An Economy with a Government
Amid all the controversy surrounding last weekend's CPAC conference, not enough attention has been paid to Steve Bannon's articulation there of the Trump administration's policy of "economic nationalism."
If you were wondering whether Donald Trump is really going to remake the Republican Party in his image, this is a good place to focus your worry, because Bannon explained his outlook by taking a famous aphorism from Ronald Reagan—the last person to remake the Republican Party—and turning it completely on its head.
Bannon explained Trump's protectionist policies by declaring, "we're a nation with an economy, not an economy just in some global marketplace with open borders." He got this formulation from Jeff Sessions, our new attorney general, who once wrote that "the United States is a nation with an economy, not an economy with a nation." And where did Sessions get it? He was quoting a National Review editorial, which is kind of ironic when you consider that National Review was one of the centers of the NeverTrump movement.
Like I said, all of this is reminiscent of a famous aphorism from Ronald Reagan: “We are a nation that has a government, not the other way around.” Except that the meaning of the new Trump version is the exact opposite.
The point of Reagan's quote was to say that there are myriad aspects of our lives as private individuals and members of civil society that precede government—both historically and in order of importance. These include family, religion, science, ideas, art—and yes, commerce. People have been growing food, making tools, building structures, and trading with each other for many more thousands more years than they have had any modern system of government. More broadly, the individual's desire to provide for himself and his family and to achieve prosperity through trade is a central goal of human life which government is required to safeguard. The values of work and prosperity come first, and government is subordinated to those values.
This is very clear in the views of our Founding Fathers and in the Lockean philosophy of government they adopted. In "A Summary View of the Rights of British America," which was basically Thomas Jefferson's audition for writing the Declaration of Independence, he described it this way: "America was conquered, and her settlements made, and firmly established, at the expense of individuals, and not of the British public. Their own blood was spilt in acquiring lands for their settlement, their own fortunes expended in making that settlement effectual; for themselves they fought, for themselves they conquered, and for themselves alone they have right to hold." This was specifically in answer to claims made by the government of King George III that America's economic success was owed to the British government and therefore subject to its control.
Jefferson's words were inspired by the English philosopher John Locke, the man who came up with all of those ideas about inalienable rights and the consent of the governed. Locke also said that the purpose of government was to safeguard the property earned by its citizens through labor and trade, and not to dispose of their property for its own ends. So America's deepest roots lay in the idea that government has no claim to dominance over private economic activity. It is the idea that we are a people and an economy with a government, not a government with an economy.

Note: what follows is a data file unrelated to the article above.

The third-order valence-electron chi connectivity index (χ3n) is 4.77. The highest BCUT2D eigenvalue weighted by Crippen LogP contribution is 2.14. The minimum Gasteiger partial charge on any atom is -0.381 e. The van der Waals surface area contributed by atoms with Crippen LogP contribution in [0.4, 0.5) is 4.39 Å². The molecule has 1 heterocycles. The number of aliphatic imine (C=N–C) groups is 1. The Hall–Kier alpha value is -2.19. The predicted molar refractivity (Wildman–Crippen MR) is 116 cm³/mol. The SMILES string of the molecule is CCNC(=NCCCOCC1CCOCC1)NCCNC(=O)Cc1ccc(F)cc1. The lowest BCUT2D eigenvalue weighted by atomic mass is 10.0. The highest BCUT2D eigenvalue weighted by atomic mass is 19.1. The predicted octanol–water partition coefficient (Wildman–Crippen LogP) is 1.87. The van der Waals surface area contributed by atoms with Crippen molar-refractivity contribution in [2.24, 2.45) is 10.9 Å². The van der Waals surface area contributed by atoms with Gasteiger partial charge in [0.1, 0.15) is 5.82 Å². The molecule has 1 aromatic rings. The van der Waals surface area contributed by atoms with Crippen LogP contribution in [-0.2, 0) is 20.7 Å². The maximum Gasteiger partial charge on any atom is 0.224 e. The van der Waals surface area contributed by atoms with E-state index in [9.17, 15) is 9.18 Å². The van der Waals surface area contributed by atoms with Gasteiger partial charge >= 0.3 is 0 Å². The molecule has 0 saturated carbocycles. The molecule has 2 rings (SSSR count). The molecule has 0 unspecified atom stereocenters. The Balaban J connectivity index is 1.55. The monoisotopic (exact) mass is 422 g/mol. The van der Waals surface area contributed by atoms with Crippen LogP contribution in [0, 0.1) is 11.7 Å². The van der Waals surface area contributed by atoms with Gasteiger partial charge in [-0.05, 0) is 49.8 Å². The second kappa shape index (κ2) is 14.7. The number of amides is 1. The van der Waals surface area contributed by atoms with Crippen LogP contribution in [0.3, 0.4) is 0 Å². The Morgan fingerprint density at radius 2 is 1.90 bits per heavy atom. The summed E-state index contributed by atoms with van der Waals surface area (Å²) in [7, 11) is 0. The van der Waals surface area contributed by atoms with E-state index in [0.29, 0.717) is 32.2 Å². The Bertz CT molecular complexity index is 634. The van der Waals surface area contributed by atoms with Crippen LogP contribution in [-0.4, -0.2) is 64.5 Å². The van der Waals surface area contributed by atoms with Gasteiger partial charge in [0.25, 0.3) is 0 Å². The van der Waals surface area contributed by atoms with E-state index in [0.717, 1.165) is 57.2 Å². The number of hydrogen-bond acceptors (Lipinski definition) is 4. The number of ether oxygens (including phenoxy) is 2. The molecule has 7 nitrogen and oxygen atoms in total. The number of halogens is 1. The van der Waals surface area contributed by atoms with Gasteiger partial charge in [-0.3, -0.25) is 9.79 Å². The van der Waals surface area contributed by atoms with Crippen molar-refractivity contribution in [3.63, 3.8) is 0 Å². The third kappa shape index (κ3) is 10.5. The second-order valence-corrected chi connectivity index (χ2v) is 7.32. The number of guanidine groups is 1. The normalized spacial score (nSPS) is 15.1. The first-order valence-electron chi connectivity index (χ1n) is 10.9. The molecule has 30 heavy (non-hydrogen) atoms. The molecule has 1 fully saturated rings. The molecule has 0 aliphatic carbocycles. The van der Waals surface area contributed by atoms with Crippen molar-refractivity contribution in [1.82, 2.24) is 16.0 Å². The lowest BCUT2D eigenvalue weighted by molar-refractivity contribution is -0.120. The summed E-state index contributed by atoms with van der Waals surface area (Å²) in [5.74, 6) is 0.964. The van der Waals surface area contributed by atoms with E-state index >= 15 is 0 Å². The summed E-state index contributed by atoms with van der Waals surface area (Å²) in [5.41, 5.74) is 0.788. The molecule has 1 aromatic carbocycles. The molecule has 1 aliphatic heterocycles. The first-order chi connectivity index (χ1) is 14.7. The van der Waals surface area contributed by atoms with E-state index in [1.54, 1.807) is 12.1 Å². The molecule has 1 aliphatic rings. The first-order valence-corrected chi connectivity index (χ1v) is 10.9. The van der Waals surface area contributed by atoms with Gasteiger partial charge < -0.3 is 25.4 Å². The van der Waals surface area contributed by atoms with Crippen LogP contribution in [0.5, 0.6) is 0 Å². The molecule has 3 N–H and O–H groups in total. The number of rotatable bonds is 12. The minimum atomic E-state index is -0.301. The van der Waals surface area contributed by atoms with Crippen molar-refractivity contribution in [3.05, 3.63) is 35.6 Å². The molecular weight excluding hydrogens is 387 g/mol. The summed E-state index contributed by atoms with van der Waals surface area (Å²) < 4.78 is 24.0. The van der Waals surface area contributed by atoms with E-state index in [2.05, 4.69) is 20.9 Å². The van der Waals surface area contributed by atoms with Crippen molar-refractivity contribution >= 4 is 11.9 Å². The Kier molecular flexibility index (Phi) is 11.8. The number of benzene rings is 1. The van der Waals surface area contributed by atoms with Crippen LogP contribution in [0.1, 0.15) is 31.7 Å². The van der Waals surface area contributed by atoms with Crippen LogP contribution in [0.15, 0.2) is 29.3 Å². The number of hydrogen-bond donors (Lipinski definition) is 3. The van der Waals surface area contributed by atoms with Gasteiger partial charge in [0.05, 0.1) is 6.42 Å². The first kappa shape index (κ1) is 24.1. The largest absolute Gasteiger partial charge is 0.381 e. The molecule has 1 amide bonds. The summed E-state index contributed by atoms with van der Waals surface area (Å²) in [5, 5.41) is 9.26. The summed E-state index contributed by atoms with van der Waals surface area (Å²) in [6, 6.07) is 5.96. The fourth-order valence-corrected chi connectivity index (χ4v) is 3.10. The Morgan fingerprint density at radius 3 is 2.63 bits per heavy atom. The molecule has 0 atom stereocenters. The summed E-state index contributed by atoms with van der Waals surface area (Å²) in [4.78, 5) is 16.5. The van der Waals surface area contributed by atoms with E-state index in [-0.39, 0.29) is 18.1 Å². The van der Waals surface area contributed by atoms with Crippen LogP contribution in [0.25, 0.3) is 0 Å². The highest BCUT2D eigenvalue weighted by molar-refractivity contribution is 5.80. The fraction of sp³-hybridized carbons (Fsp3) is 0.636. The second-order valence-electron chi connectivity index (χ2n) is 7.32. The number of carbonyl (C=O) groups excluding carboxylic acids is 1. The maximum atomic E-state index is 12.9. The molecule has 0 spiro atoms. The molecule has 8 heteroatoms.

This the basic contradiction of American "nationalism." America was founded on the idea that the nation as a political entity—in other word, the government—should always be subordinate to the liberty of its individual citizens. After all, if our Founding Fathers had been nationalists, they never would have founded the country at all, because their national identity was "British." It was their dedication to individual rights and limited government that caused them to abandon that national identity and form a new one.
But Bannon is trying to do to economic freedom what Reagan did to Big Government: cast it out as something distinct from and subordinate to "the nation." For Reagan, Jefferson, and Locke, economic life was one of the things that was part of "the nation" that was distinct from and prior to government. For Bannon, it is government that is part of "the nation" and more important than the free choices of private individuals. That's why he and his ilk tend to end up sounding like British Loyalists of the Mercantilist school—or like good old-fashioned 20th-Century Democrats: railing against big corporations and the rich for not doing enough to meet the goals set by government.
Thankfully, economic nationalism is not the whole of President Trump's economic agenda. Bannon named one of the other goals as the "deconstruction of the administrative state," reining in the unchecked power of the regulatory agencies. He is right to point out that this is how the left always gets its way: "if they can't get it passed [in Congress], they're just gonna put in some sort of regulation in an agency." That would count, not just as a restoration of the original American system of separation of powers, but even more remarkably as the executive branch reining in its own powers. A lot of us are deliriously happy about this and hope that President Trump will stick to it and succeed.
What makes us worried is that beneath this is a theory, economic nationalism, that is opposite from that of limited government. And our worry is that Trump will be just as willing to use economic nationalism as an excuse to exercise illegitimate executive power in areas like employment and international trade where he thinks the economy needs to be subordinated to government.
Because Ronald Reagan was right: we are a nation with a government, not the other way around.